John McCain Adviser Recalls Why He Chose Not to Invite President Trump to Late Senator's Funeral
A new book also shares details from McCain’s poignant final hours at home, surrounded by everyone and everything he loved
In his new book, The Luckiest Man: Life with John McCain, Mark Salter details his relationship with the late Arizona senator. As a speechwriter, trusted adviser and friend of the former presidential contender, Salter bore witness to many history-making events and remained at McCain's side in his final days.
McCain died in 2018 at the age of 81, about a year after his brain cancer diagnosis.
While he was publicly "relaxed and engaging," the Republican senator was more introspective in his final days, Salter writes in the 554-page tome, published on Tuesday.
Salter goes into specific detail about the planning that went into McCain's funeral — planning in which the senator himself was involved. And while much of the plans revolved around the pomp and circumstance befitting the remembrance of a war hero, there was also controversy to be addressed: namely, whether President Donald Trump should be invited to the funeral.
The group planning the funeral reached out to former Presidents George W. Bush and Barack Obama, asking them to give eulogies at the service. Both readily accepted, with McCain reaching out personally to offer his thanks. But then the discussion turned to Trump.
"In several meetings on the subject, we raised the delicate issue of whether or not to invite the incumbent president," Salter writes. "Neither man liked or respected the other. Yet neither would have been the first person in Washington to pay insincere tribute to someone he disliked."
As Salter acknowledges, much of McCain's legacy was antithetical to Trumpism — a contrast that was sure to be illustrated at the senator's funeral services. To have Trump physically in attendance would run counter to all that McCain stood for.
"The last time we raised the question, McCain remarked, 'I’m sure he would rather play golf,' " Salter continues. "We took that as a no."
Salter references Trump and McCain's fractured relationship throughout the book, describing how incensed he became when the president dismissed McCain's heroism as a prisoner of war, saying, "I like people who weren’t captured.”
"I called him and cussed prolifically as I condemned Trump’s character, intelligence, and appearance," Salter recalls. "McCain advised me to take it easy. 'All he did was get people to talk about what a hero I am all weekend. That’s not my problem, it’s his.' "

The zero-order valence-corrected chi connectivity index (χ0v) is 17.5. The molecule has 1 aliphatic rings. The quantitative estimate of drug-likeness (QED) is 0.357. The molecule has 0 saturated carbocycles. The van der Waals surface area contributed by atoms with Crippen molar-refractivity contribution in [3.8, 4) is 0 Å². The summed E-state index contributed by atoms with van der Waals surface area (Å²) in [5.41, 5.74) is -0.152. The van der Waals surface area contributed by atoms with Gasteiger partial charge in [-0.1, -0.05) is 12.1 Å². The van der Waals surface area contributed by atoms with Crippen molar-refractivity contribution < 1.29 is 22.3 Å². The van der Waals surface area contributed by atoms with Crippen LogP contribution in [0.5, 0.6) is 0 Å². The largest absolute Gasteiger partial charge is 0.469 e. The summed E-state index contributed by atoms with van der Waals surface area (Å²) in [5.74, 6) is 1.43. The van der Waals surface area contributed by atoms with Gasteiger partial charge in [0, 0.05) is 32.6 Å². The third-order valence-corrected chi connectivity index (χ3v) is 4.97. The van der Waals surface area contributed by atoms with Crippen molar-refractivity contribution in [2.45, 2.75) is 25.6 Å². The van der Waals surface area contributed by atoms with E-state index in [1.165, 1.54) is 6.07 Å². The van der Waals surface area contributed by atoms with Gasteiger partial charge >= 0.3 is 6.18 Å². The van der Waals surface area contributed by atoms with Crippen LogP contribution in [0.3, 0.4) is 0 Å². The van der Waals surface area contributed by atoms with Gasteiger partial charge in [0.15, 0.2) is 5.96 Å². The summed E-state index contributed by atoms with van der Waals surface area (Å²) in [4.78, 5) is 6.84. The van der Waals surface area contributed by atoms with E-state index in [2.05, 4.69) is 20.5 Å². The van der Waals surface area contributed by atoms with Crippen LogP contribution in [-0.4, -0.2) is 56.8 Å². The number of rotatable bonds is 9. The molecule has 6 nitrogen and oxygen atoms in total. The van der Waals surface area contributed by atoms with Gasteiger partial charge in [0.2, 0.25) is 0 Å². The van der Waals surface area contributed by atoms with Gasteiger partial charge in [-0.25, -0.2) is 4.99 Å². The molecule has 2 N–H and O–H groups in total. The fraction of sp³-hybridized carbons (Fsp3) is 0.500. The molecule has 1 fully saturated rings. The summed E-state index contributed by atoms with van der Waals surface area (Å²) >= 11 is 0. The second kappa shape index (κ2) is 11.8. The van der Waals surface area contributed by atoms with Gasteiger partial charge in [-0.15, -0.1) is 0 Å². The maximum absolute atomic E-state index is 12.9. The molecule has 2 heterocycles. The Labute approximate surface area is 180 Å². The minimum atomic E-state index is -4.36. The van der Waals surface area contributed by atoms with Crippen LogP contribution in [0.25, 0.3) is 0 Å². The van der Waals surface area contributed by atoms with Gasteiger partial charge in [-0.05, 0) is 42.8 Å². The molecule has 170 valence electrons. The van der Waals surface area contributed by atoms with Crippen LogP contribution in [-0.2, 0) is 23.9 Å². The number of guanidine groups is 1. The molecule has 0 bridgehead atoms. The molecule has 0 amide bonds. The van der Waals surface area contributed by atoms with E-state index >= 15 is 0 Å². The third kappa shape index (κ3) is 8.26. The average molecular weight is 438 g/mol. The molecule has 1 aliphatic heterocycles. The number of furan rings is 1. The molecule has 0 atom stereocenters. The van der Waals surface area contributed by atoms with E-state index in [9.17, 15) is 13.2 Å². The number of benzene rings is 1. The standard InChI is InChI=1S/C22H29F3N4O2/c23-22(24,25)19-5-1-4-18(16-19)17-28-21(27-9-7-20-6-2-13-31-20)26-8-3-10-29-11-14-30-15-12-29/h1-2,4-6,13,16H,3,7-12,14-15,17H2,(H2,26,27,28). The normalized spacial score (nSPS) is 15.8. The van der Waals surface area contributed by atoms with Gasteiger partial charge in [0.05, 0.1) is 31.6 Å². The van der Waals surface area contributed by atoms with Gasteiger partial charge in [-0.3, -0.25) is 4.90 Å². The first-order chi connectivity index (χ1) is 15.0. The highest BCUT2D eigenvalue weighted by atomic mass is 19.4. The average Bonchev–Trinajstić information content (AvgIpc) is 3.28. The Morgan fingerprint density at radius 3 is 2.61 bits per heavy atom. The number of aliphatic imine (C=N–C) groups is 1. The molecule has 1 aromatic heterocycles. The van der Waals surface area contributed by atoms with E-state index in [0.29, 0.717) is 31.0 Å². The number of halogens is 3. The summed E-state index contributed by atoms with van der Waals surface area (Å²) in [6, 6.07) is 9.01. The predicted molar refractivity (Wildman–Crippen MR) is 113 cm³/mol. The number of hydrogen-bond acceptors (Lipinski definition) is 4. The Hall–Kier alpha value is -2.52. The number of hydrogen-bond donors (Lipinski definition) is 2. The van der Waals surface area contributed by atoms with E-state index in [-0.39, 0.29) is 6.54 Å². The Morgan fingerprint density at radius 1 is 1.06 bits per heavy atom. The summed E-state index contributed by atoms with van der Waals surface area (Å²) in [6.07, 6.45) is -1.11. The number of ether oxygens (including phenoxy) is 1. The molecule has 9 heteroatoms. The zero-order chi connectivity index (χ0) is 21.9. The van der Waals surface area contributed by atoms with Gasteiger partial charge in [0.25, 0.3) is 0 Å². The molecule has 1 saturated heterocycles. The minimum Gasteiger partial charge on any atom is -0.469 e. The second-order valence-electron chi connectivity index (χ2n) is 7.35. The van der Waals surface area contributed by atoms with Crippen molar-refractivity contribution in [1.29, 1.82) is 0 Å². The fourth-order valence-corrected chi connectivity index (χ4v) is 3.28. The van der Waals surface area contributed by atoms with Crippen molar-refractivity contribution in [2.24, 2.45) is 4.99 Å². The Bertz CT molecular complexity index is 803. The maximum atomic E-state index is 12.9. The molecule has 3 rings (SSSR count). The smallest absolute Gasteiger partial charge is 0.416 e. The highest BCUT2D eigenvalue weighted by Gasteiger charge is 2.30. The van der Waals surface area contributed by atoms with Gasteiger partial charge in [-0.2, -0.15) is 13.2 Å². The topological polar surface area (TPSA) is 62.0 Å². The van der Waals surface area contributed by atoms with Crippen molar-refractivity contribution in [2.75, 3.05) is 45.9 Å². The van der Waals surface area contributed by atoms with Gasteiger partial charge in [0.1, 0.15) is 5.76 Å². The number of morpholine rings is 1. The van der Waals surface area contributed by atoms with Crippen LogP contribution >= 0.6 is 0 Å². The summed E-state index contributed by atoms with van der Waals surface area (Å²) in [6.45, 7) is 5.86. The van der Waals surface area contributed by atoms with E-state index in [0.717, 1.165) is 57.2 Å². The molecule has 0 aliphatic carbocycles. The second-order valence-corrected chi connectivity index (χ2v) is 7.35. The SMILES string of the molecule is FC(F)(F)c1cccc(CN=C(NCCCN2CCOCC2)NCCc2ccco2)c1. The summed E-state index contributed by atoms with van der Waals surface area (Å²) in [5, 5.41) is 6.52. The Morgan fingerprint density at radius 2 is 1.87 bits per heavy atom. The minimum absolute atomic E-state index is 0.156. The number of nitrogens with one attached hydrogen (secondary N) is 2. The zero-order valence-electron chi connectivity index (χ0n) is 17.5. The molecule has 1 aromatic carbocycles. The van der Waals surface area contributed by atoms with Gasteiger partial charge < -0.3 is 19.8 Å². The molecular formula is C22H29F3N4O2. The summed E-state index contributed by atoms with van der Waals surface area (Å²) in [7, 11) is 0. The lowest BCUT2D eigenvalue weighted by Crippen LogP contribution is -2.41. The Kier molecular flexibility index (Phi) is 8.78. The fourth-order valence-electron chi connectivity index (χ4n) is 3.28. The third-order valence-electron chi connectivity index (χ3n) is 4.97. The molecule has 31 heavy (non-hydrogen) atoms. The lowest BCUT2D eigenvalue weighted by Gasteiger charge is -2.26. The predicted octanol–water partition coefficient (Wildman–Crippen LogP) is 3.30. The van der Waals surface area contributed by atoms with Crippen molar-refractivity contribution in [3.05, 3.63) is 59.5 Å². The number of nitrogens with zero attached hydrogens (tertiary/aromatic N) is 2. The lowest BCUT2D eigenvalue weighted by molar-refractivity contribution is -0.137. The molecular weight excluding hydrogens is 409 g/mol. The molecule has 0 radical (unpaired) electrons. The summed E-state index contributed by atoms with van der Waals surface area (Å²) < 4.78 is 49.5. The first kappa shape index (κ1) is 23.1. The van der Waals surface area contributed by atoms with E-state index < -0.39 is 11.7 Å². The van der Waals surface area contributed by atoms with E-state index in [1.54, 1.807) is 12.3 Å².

Salter, who joined McCain's staff in 1989, helped organize a group of more than 100 McCain ex-staffers who publicly supported Trump's Democratic rival, Joe Biden, in August. Recently, McCain’s name has been invoked in connection with the stunning Atlantic report alleging that Trump called those who died fighting on behalf of the U.S. “losers” and “suckers.” (Trump adamantly denied this.)
Salter also recounts McCain's final days, which were spent at his desert cabin in Arizona.
"He liked to sit in a chair on the deck outside their bedroom for as many hours a day as he could, gazing at the creek and watching the birds," Salter writes. "He was still in thrall to the pair of black hawks that returned every spring to their nest in a sycamore on the property. As the summer progressed, he spent more time in the hospital bed Cindy had purchased. We would wheel it out on the deck for him so he could keep taking in the beauty of the place he loved so much."
While guests filtered in and out of the home to say their final goodbyes, his wife, Cindy, remained a constant presence.
"All those weeks and months, she sat next to his chair or his bed and saw to his every need, kept his spirits up, made sure his meals were to his liking and he ate them," Salter writes. "She managed the team of nurses and physician’s assistants who cared for him, and monitored his meds ... she consoled him when he was down and soothed him when he was anxious. I’ve never seen a more devoted spouse."
Perhaps the most heart-wrenching passage from the book is its description of the late senator's final moments, surrounded by loved ones while facing his favorite Arizona vista.
"We had wheeled his bed onto the deck outside his bedroom and pointed him toward the creek he loved," Salter recounts. "He was surrounded by loved ones as the intervals between his breaths grew longer. Just before 4:30 p.m., one of the black hawks flew over his bed to the other side of the creek, settled on a sycamore limb, and looked down on the scene. He never drew another breath."
In those final moments, Salter writes, a playlist created by Cindy could be heard in the background, providing a musical background for a life well-lived. And most fittingly, just moments after he passed, Frank Sinatra’s voice could be heard singing "My Way."